Belgium, (Brussels Morning Newspaper) China’s current oscillation between trade relations with the EU and support for Putin’s aggression is unsustainable and Beijing has to hear this clearly from Brussels. Perhaps our new counter-pressure instrument will “help” China to decide.
After this EU-China Summit, it is obvious that China is dealing with a serious dilemma. The Asian great power is trying to maintain its extremely profitable economic relations with the European Union, which is its only chance to avoid a recession. At the same time, however, China is hinting at support for Putin and his war, trying to manoeuvre against NATO and not be alone in its global opposition against the US.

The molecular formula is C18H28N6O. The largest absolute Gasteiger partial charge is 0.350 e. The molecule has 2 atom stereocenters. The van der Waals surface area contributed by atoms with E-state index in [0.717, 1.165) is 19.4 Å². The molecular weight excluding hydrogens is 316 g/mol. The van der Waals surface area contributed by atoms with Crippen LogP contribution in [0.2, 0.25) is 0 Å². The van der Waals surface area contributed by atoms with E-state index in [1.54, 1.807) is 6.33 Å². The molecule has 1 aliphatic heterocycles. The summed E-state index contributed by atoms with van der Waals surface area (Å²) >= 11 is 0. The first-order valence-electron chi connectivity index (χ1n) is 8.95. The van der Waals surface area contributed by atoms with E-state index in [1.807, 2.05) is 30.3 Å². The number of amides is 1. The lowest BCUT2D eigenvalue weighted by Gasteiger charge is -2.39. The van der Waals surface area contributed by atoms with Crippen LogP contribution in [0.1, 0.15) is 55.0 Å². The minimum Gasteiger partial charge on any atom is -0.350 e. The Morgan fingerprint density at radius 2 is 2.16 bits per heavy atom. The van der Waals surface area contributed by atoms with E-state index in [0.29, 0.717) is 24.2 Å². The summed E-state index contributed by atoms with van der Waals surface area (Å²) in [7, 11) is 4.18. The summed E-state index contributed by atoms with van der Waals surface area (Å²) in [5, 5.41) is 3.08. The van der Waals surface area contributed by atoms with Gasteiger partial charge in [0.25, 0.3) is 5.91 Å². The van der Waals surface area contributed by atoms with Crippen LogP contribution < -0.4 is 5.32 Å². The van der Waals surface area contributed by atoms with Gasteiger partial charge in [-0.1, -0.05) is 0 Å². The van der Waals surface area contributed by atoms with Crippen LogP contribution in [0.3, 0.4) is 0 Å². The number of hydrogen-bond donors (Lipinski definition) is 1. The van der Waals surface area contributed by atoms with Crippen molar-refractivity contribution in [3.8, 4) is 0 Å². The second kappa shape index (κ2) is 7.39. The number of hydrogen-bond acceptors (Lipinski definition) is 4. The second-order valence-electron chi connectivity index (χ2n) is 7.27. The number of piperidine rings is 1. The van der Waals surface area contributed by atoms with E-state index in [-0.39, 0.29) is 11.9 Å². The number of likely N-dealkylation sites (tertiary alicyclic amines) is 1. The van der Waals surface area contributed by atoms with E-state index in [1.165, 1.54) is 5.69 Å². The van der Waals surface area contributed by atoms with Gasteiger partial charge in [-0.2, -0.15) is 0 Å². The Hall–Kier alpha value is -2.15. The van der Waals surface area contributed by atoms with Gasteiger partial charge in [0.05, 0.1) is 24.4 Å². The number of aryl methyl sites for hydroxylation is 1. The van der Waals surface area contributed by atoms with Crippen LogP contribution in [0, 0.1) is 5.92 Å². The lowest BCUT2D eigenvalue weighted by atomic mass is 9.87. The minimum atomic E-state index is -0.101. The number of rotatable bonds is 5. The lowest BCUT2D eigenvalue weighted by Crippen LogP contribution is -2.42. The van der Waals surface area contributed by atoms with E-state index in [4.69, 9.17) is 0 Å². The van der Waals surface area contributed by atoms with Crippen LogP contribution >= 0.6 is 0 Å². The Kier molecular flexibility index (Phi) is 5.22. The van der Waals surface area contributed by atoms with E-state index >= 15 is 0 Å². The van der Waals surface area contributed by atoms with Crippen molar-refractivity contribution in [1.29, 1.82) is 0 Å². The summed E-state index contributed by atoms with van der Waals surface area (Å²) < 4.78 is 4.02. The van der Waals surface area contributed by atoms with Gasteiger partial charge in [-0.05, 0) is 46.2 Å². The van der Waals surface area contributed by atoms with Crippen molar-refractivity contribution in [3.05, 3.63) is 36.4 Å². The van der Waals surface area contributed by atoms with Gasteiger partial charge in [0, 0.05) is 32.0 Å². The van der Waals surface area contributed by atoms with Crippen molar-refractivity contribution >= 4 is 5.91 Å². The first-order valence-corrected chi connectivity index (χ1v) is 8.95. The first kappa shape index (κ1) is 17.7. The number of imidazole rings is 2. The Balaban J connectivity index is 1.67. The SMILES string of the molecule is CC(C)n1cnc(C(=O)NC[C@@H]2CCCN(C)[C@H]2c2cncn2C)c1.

It is worth reminding that China is also a country that feels it can bully EU Member States through a mix of economic and diplomatic pressure and secondary sanctions. Yes, I am talking about cutting off Lithuania from Chinese markets, because they dared t o open a Taiwanese embassy in Vilnius. Even before Putin shattered the long loved fairy-tale of the “Change through Trade”, the EU was finding it increasingly difficult to work with authoritarian regimes that break international law on a daily basis. China, unfortunately, is among such countries.
We must make it clear to the Chinese political planners that this double game will not work. Our anti-coercion economic instrument thus comes just in time. If it is quickly applicable and immune to the veto of individual Member States, the China-Lithuania situation won’t repeat – and it will deter future activities like that.